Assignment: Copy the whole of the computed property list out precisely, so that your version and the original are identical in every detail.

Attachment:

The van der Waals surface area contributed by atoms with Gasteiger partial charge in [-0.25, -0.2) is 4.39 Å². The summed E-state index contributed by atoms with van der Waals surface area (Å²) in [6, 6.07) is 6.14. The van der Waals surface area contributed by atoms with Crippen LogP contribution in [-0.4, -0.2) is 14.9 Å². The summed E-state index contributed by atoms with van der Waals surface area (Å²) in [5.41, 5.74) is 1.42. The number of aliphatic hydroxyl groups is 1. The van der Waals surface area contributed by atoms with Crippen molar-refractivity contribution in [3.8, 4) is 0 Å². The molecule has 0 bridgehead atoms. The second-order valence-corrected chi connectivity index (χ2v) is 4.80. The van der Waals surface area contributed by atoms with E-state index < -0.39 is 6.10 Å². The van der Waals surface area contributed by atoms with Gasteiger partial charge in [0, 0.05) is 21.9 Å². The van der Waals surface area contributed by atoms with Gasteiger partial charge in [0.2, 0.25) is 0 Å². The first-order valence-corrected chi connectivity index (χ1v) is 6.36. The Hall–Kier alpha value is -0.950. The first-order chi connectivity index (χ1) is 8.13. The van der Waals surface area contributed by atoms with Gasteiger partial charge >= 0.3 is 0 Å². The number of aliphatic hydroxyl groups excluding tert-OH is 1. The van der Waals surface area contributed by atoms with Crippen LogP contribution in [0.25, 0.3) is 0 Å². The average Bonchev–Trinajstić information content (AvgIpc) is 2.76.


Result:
The van der Waals surface area contributed by atoms with Gasteiger partial charge in [-0.25, -0.2) is 4.39 Å². The summed E-state index contributed by atoms with van der Waals surface area (Å²) in [6, 6.07) is 6.14. The van der Waals surface area contributed by atoms with Crippen LogP contribution in [-0.4, -0.2) is 14.9 Å². The summed E-state index contributed by atoms with van der Waals surface area (Å²) in [5.41, 5.74) is 1.42. The number of aliphatic hydroxyl groups is 1. The van der Waals surface area contributed by atoms with Crippen molar-refractivity contribution in [3.8, 4) is 0 Å². The molecule has 0 bridgehead atoms. The second-order valence-corrected chi connectivity index (χ2v) is 4.80. The van der Waals surface area contributed by atoms with E-state index < -0.39 is 6.10 Å². The van der Waals surface area contributed by atoms with Gasteiger partial charge in [0, 0.05) is 21.9 Å². The van der Waals surface area contributed by atoms with Gasteiger partial charge in [0.2, 0.25) is 0 Å². The first-order valence-corrected chi connectivity index (χ1v) is 6.36. The Hall–Kier alpha value is -0.950. The first-order chi connectivity index (χ1) is 8.13. The van der Waals surface area contributed by atoms with Gasteiger partial charge >= 0.3 is 0 Å². The number of aliphatic hydroxyl groups excluding tert-OH is 1. The van der Waals surface area contributed by atoms with Crippen LogP contribution in [0.25, 0.3) is 0 Å². The average Bonchev–Trinajstić information content (AvgIpc) is 2.76.